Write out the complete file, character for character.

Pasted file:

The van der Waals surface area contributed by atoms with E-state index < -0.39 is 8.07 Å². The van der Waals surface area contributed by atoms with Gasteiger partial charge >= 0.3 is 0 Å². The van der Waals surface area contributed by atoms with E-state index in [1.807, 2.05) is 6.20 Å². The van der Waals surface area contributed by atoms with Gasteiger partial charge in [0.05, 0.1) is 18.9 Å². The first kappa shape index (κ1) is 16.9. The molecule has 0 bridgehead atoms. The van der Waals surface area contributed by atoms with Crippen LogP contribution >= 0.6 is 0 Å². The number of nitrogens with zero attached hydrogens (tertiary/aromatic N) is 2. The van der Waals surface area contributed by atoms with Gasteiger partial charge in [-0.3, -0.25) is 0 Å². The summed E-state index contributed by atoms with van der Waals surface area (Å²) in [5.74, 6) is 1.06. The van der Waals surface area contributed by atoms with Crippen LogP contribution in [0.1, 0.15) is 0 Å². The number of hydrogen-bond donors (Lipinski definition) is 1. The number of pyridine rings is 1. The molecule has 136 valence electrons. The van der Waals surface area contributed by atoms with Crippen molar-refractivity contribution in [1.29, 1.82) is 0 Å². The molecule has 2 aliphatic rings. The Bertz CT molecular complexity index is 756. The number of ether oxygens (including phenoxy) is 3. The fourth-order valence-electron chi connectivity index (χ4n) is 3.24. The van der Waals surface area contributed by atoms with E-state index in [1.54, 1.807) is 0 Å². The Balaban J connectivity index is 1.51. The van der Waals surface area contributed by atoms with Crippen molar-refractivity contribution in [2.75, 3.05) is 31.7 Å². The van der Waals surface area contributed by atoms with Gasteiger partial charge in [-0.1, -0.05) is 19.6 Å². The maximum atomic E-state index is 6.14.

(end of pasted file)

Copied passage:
The van der Waals surface area contributed by atoms with E-state index < -0.39 is 8.07 Å². The van der Waals surface area contributed by atoms with Gasteiger partial charge >= 0.3 is 0 Å². The van der Waals surface area contributed by atoms with E-state index in [1.807, 2.05) is 6.20 Å². The van der Waals surface area contributed by atoms with Gasteiger partial charge in [0.05, 0.1) is 18.9 Å². The first kappa shape index (κ1) is 16.9. The molecule has 0 bridgehead atoms. The van der Waals surface area contributed by atoms with Crippen LogP contribution >= 0.6 is 0 Å². The number of nitrogens with zero attached hydrogens (tertiary/aromatic N) is 2. The van der Waals surface area contributed by atoms with Gasteiger partial charge in [-0.3, -0.25) is 0 Å². The summed E-state index contributed by atoms with van der Waals surface area (Å²) in [5.74, 6) is 1.06. The van der Waals surface area contributed by atoms with Crippen LogP contribution in [0.1, 0.15) is 0 Å². The number of hydrogen-bond donors (Lipinski definition) is 1. The number of pyridine rings is 1. The molecule has 136 valence electrons. The van der Waals surface area contributed by atoms with Crippen molar-refractivity contribution in [1.29, 1.82) is 0 Å². The molecule has 2 aliphatic rings. The Bertz CT molecular complexity index is 756. The number of ether oxygens (including phenoxy) is 3. The fourth-order valence-electron chi connectivity index (χ4n) is 3.24. The van der Waals surface area contributed by atoms with E-state index in [1.54, 1.807) is 0 Å². The Balaban J connectivity index is 1.51. The van der Waals surface area contributed by atoms with Crippen molar-refractivity contribution in [2.75, 3.05) is 31.7 Å². The van der Waals surface area contributed by atoms with Gasteiger partial charge in [-0.1, -0.05) is 19.6 Å². The maximum atomic E-state index is 6.14.